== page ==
Foreign teen’s unusual behavior tips off quick-thinking 7-Eleven owner.

A big part of what makes Japanese convenience stores so awesome is their amazing selection. Looking for an achingly gorgeous water cake, ruby chocolate, or fried chicken cooked by a robot? You can get those at a convenience store.

And it’s not just a variety of products on offer, but services too. You can buy concert or movie tickets, get packages delivered from online shopping sites, and even pay your taxes at the convenience store in Japan. But perhaps the best service of all is the one recently provided by a branch of 7-Eleven in Hyogo Prefecture: protection from online scam artists.

47-year-old Takeshi Yamada, the owner of a 7-Eleven branch in the city of Kakogawa (about an hour outside of Kobe), was working in his store on a Monday afternoon last month. At about 3 o’clock, a 19-year-old foreign resident of the neighborhood came in and purchased 31,000 yen ($285) worth of gift cards.

After completing the transaction, though, the foreigner didn’t immediately leave the store. Instead, he took out his phone and began snapping photos of the cards. Thinking this was strange, Yamada asked the teen what he was doing, and in response he opened up a messaging app on his phone and showed the 7-Eleven owner a series of messages he’d received.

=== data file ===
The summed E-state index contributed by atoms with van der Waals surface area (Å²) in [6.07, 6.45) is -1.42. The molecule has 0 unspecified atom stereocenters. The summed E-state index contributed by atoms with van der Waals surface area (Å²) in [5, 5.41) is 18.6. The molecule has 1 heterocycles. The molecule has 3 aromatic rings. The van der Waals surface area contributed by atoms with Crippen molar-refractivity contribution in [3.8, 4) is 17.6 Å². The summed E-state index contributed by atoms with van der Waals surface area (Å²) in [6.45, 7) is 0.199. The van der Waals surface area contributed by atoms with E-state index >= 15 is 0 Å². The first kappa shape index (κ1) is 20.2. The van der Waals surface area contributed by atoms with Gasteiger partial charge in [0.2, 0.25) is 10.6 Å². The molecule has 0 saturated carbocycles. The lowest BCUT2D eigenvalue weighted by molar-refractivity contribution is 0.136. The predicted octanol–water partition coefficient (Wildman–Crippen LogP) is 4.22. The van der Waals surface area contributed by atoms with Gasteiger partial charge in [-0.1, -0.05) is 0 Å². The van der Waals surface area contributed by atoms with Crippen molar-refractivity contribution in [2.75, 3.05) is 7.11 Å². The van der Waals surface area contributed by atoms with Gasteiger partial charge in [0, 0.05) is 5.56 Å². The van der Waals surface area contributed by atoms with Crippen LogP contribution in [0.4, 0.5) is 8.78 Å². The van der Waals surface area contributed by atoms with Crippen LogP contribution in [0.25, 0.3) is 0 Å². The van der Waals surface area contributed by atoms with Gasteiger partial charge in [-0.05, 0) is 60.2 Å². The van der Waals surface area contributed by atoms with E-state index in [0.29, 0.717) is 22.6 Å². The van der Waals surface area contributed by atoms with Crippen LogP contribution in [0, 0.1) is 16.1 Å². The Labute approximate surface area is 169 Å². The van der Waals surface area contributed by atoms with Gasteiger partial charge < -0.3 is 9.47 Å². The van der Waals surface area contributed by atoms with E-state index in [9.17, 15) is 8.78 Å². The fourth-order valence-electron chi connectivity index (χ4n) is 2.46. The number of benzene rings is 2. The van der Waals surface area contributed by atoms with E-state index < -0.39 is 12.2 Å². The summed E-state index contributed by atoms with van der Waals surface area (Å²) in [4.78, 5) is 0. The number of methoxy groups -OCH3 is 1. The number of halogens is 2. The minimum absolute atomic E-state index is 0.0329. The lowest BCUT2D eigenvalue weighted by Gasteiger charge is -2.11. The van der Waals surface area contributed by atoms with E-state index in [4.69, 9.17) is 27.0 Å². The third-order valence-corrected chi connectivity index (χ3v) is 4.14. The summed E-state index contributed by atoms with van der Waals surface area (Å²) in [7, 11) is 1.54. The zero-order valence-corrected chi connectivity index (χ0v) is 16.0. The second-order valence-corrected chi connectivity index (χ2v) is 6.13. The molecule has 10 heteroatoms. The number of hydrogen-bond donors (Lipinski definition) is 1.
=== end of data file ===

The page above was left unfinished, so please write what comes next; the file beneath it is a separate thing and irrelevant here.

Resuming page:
Looking through the messages, which were written in Japanese, Yamada learned that a stranger had contacted the foreigner through the app and said that he was selling new smartphones at cheap prices. Rather than using a credit card, though, the seller had instructed the foreigner to go out and buy gift cards, then send photos of them as payment.

The whole thing sounded fishy, and Yamada told the teen “This is probably a scam.” He convinced the foreigner not to send the photos, and to instead contact the police, who say that between January and April of this year, con artists have tricked five Kakogawa residents out of a total of 80 million yen.

OK, so the scam artist didn’t get the gift card codes that the teen had purchased, but he’s still stuck with 31,000 yen in cards he didn’t really want right? Nope. The next day, Yamada refunded the foreigner’s money in full.

For his quick-thinking, Yamada was awarded a certificate of commendation by the Hyogo Prefectural Police’s Kakogawa Precinct, and he can now display it right next to the other certificate the store was awarded when they saved someone else from a similar scam last July, following Yamada’s instructions to his employees to be on the lookout for such attempted crimes.

It’s good to know Yamada and his staff are looking out for their community, but if you ever feel the need to take the crimefighting into our own hands, our resident expert Go has a strategy that’s sure to make scam artists wish they’d never met you.

Source: Yahoo! Japan News/Kobe Shimbun Next
Top image ©SoraNews24
Insert image: Pakutaso

● Want to hear about SoraNews24’s latest articles as soon as they’re published? Follow us on Facebook and Twitter!